0, 5, 8, 8, 6, 1, 1, 6, 4, 6, 7, 1, 0, 9, 4, 0, 5, 0, 7, 7, 5, 4, 1, 0, 0, 2, 2, 5, 6, 9, 8, 3, 1, 5, 5, 2, 0, 0, 0, 5, 5, 9, 3, 5, 7, 2, 9, 7, 2, 5,
7, 1, 6, 3, 6, 2, 6, 9, 5, 6, 1, 8, 8, 2, 6, 7, 0, 4, 2, 8, 2, 5, 2, 4, 8, 3, 6, 0, 0, 8, 2, 3, 2, 5, 7, 5, 3, 0, 4, 2, 0, 7, 5, 2, 9, 6, 3, 4, 5, 0
};

static const int digits = 13;

auto largest = largest_product(numbs, digits);

std::cout << "The largest product is: " << largest << "\n";
}

• I'll be honest the reason I used recursion was because I thought the code was taking too long to execute and recursion would make it run faster. That wasn't the problem in reality, it was that the code ran infinitely and I just didn't know. – Tony J Jul 27 '17 at 5:55
• @TonyJ: Compilers try to optimize recursion into a loop whenever possible, to remove the overhead of actually making a function call and running the function's setup code. Also, args + return values optimize much better than globals. Even after inlining, the compiler might have to make sure all the values in memory for globals are "consistent" with the source code as written every time you call an external function. Compilers can do a better job inlining "pure" functions that only look at their args. – Peter Cordes Jul 27 '17 at 8:25
• @PeterCordes: Do you actually have any evidence for optimisation of recursive functions? Using recursion that can be turned into loops has always been exceedingly rare in C or C++, and with iterators becoming more and more fashionable, they will become rarer. – gnasher729 Jul 27 '17 at 18:58
• Your code fails if the array ends in 13 nines. You don't calculate the product of the last 13 numbers. – gnasher729 Jul 27 '17 at 19:02
• @gnasher729: Oops--quite right. Corrected, with my thanks. – Jerry Coffin Jul 27 '17 at 19:19

In addition to the post by Jerry Coffin:

I'd recommend that instead of initializing numbs within the file, the data should be stored within some file and then be read. There should be CSV readers available, but writing one might also be a nice exercise.

Also, the algorithm you use can be improved. Currently it works like

maximum = 0
for i = 0 .. n-13-1
current = product of numbs[i] .. numbs[i+13]
maximum = max(maximum, current)


Assuming that division is not far more slow than multiplication, I'd propose

current = product numbs[0] .. numbs[13]
maximum = current;
for i = 14 .. n-1
current /= numbs[i-14]
current *= numbs[i]
maximum = max(maximum, current)


This requires only a multiplication and a division where you would do 12 multiplications before. Not changing the complexity class, though.

One would need to extend this algorithm to make a jump and a recomputation whenever a zero is found, but I wanted to keep my pseudo code simple. Shouldn't be that hard to add this.

Another thing, I'm usually in favor for classes and would make the whole thing something like AdjacentProductSolver. Although the task is a procedural one and I don't mind that much about it being solved with functions. Jerry Coffin made it into a templated utility function, which is good if you think that this is to be used in the future on all kind of different things, but I'd assume that this is a solver of a very specific problem in a very small context and thus should be kept specific and isolated.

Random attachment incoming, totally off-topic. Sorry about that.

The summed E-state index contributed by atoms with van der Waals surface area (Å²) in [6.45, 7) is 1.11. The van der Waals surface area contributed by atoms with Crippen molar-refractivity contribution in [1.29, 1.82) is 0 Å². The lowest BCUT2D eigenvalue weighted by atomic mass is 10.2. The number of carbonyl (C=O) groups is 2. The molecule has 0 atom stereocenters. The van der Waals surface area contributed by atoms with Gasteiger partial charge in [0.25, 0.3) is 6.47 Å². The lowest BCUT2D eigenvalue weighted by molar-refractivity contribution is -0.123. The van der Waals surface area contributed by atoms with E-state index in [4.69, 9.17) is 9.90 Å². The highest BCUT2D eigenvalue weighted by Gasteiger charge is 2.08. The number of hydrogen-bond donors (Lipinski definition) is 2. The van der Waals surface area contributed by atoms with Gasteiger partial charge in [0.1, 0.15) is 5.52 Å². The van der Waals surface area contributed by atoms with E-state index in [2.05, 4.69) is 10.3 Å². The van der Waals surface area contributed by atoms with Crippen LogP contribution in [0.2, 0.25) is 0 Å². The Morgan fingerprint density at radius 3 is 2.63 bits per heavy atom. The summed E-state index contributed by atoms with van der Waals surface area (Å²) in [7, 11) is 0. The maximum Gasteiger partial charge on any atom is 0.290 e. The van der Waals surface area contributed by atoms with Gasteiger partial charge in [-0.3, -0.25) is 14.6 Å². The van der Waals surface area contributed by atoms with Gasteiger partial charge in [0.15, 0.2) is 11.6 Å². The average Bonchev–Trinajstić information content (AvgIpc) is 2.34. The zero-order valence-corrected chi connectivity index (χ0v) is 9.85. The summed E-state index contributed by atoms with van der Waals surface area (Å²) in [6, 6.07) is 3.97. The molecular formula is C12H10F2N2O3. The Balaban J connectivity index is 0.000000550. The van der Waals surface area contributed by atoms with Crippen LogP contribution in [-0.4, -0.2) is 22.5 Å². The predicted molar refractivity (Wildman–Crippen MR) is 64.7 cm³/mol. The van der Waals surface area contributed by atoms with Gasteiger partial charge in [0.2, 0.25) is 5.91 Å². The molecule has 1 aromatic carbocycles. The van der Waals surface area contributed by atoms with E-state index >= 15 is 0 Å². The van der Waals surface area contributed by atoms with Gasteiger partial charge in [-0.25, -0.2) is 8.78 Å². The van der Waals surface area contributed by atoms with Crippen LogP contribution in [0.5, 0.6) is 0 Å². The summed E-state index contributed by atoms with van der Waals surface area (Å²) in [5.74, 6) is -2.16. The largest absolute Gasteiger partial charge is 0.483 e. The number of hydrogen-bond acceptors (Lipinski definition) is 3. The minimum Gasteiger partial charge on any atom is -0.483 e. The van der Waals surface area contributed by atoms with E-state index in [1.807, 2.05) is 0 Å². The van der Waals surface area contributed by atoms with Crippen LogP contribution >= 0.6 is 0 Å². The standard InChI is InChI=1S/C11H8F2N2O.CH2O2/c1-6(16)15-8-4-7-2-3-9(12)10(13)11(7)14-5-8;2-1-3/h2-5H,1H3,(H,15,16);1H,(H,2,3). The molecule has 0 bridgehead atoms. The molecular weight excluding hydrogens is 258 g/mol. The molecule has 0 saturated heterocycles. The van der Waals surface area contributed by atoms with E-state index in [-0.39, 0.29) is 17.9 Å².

• Actually changing to use the division does change the complexity, from O(N * M) to just O(N). I considered the possibility, but unless you really expected the number of items to increase from 13 to something substantially larger, I doubt it's going to be much of a win (though I'll admit, I didn't benchmark to check). – Jerry Coffin Jul 27 '17 at 16:51
• Division will run into problems because the array contains zeroes. – gnasher729 Jul 27 '17 at 18:48
• @JerryCoffin: Fun fact: the throughput of 12 independent multiplies (1 per clock) is better than the latency of 1 multiply + 1 division (3 + ~26 cycles), on modern mainstream x86 CPUs (those numbers from Intel Haswell/Skylake). However, since zeros are special, if they're common then to optimize for performance you should worry about how your code is scanning for runs of 13 non-zero numbers. (See this comment.) – Peter Cordes Jul 28 '17 at 6:04
• By being even a little bit clever about the multiplies, you can reuse a lot of the work for multiple windows. (e.g. the product of 4 adjacent digits is reused in 13-4 = 9 windows.) – Peter Cordes Jul 28 '17 at 6:08
• @gnasher729 I addressed that. See the second paragraph below the pseudo code. As soon as a zero is detected, one jumps after the zero in position and then starts the basic algorithm again. Does not increase the amount of operations (reduces them if the zero is found in an initial product) – Aziuth Jul 28 '17 at 8:55

If we look at the method definition

void doCalc(long long b, int pos)


we see a method parameter long long b which isn't used anywhere in that method. You should either remove it or better use it. There is no need to use a class wide variable if a method scoped one is there.

Omitting braces {} although they are optional is dangerous because it can lead to hidden and therefore hard to track bugs.

I guess (don't know c++ so correct me if I am wrong) that the sizeof(numbs) and sizeof(numbs[0]) always returns the same value, so storing the value in a constant should speed this up a little bit (unless the compiler optimize it anyway).

• sizeof() is a compile-time operator. (sizeof(numbs)/sizeof(numbs[0]) will reliably optimize away to a constant. It's kinda clunky to write it out multiple times as part of another expression, though. (Related: a C++11 countof() implementation that won't bite you with pointers instead of arrays: g-truc.net/post-0708.html) – Peter Cordes Jul 27 '17 at 8:53